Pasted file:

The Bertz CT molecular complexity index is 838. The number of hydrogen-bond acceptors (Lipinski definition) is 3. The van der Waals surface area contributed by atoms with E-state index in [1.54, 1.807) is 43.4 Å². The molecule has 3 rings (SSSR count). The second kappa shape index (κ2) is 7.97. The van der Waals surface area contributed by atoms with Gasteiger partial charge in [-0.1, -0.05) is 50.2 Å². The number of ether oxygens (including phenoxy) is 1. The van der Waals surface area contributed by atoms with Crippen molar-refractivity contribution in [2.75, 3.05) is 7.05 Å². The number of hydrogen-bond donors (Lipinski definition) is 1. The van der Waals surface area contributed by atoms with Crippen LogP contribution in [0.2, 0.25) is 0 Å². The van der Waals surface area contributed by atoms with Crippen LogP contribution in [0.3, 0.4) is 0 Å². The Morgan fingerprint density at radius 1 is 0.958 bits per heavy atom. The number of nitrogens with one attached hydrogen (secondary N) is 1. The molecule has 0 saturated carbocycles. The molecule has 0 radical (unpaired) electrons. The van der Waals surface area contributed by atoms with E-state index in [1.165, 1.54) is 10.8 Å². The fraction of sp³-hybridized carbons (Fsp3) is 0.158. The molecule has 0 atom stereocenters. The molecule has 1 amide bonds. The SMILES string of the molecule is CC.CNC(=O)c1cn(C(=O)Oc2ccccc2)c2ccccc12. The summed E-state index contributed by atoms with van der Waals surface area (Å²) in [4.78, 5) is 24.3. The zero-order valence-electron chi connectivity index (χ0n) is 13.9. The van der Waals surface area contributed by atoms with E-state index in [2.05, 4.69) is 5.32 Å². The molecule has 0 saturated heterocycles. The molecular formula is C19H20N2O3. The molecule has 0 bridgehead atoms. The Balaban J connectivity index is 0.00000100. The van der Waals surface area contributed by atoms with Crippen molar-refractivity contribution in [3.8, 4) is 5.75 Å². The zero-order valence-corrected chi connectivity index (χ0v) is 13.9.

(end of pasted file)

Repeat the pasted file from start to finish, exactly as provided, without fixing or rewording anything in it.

The Bertz CT molecular complexity index is 838. The number of hydrogen-bond acceptors (Lipinski definition) is 3. The van der Waals surface area contributed by atoms with E-state index in [1.54, 1.807) is 43.4 Å². The molecule has 3 rings (SSSR count). The second kappa shape index (κ2) is 7.97. The van der Waals surface area contributed by atoms with Gasteiger partial charge in [-0.1, -0.05) is 50.2 Å². The number of ether oxygens (including phenoxy) is 1. The van der Waals surface area contributed by atoms with Crippen molar-refractivity contribution in [2.75, 3.05) is 7.05 Å². The number of hydrogen-bond donors (Lipinski definition) is 1. The van der Waals surface area contributed by atoms with Crippen LogP contribution in [0.2, 0.25) is 0 Å². The van der Waals surface area contributed by atoms with Crippen LogP contribution in [0.3, 0.4) is 0 Å². The Morgan fingerprint density at radius 1 is 0.958 bits per heavy atom. The number of nitrogens with one attached hydrogen (secondary N) is 1. The molecule has 0 saturated carbocycles. The molecule has 0 radical (unpaired) electrons. The van der Waals surface area contributed by atoms with E-state index in [1.165, 1.54) is 10.8 Å². The fraction of sp³-hybridized carbons (Fsp3) is 0.158. The molecule has 0 atom stereocenters. The molecule has 1 amide bonds. The SMILES string of the molecule is CC.CNC(=O)c1cn(C(=O)Oc2ccccc2)c2ccccc12. The summed E-state index contributed by atoms with van der Waals surface area (Å²) in [4.78, 5) is 24.3. The zero-order valence-electron chi connectivity index (χ0n) is 13.9. The van der Waals surface area contributed by atoms with E-state index in [2.05, 4.69) is 5.32 Å². The molecule has 0 saturated heterocycles. The molecular formula is C19H20N2O3. The molecule has 0 bridgehead atoms. The Balaban J connectivity index is 0.00000100. The van der Waals surface area contributed by atoms with Crippen molar-refractivity contribution in [3.8, 4) is 5.75 Å². The zero-order valence-corrected chi connectivity index (χ0v) is 13.9.